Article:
This word does not mean just i, unlike what the current definition in most
languages says here.
Zeroth, the CLL description gives it two properties: "?ka'o? is both a
special number (meaning ?i?) and a number punctuation mark (separating the
real and the imaginary parts of a complex number).".
So, if we are going by official documentation, both properties should be
mentioned in the definitions here.
But I have two problems even with that:
First, this is at best overloading and at worst math-breaking. It is fine
that it can act as a digit, but it cannot function as both a separator and
as a representation of the unit i, which is a number unto itself. Either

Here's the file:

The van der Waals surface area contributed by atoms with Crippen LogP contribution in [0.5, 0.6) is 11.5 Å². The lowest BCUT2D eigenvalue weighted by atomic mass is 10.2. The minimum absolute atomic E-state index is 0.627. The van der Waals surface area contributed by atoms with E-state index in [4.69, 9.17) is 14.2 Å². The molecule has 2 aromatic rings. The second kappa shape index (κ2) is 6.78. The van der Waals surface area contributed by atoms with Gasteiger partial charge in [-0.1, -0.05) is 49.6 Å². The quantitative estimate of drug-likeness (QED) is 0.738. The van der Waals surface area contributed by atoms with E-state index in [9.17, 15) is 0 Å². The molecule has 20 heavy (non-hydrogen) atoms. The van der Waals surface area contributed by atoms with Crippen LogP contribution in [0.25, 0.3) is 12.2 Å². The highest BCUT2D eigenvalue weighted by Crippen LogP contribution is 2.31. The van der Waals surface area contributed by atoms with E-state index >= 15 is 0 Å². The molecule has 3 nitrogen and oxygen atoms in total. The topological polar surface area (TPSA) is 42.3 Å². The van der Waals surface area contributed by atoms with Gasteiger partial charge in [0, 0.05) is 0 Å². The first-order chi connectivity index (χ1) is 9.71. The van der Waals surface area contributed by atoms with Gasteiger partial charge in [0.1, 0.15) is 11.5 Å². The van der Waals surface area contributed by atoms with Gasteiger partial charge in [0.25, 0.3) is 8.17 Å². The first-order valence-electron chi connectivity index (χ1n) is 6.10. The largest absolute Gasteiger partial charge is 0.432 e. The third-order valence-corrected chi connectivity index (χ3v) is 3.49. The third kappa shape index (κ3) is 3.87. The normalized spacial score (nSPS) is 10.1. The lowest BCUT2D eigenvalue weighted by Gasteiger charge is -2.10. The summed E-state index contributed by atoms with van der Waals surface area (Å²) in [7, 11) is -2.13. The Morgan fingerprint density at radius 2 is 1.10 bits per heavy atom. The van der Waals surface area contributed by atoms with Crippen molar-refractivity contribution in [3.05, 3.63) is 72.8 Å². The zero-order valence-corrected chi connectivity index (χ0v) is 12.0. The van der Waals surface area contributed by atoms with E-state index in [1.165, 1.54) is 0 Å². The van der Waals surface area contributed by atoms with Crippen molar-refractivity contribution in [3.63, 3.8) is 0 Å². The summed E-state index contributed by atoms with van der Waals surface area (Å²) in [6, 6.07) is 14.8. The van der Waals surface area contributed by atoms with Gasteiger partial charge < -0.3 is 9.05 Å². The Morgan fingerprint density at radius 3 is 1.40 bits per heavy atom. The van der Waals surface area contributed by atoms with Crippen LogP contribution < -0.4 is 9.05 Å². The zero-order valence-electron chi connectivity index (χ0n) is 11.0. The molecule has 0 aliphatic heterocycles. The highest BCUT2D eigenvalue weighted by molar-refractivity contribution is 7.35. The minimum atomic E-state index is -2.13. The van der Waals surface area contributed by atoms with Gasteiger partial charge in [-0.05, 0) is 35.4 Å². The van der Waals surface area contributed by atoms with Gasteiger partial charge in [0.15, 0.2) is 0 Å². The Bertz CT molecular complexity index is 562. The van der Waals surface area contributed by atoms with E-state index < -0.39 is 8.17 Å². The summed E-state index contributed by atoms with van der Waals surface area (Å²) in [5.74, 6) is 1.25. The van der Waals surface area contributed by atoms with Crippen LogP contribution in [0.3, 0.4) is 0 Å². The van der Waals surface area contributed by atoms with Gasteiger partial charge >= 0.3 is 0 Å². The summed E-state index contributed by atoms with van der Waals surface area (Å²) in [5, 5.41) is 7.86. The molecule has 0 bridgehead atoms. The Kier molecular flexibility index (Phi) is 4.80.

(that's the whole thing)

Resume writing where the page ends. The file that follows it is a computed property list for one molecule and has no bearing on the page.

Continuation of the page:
this is short-hand for "_ + _i" (sorta as "gei" is short-hand for
"_*(_^_)", roughly, and denoted usually as "_E_"; the analogy
breaks because they are of different selma'o), or it means simply "i"; it
cannot be both.
Just as importantly, in some base representations (confer quater-imaginary
and then generalize a bit), the differences between a pure digit "i" which
means i (and which would use up one digit slot in a string) and the
'punctuation mark' meaning described by the CLL are incompatible and would
cause breakage and confusion/syntactic and semantic ambiguities. Here is a
simple example: Suppose that we expand traditional unbalanced decimal
notation so that "i" is now a digit which works like any other? (such as
"3"); then the string "1i2" ("pa ka'o re") means 1*10^2 + i*10^1 + 2*10^0 =
102 + 10i, which is distinct from the 'punctuation mark' interpretation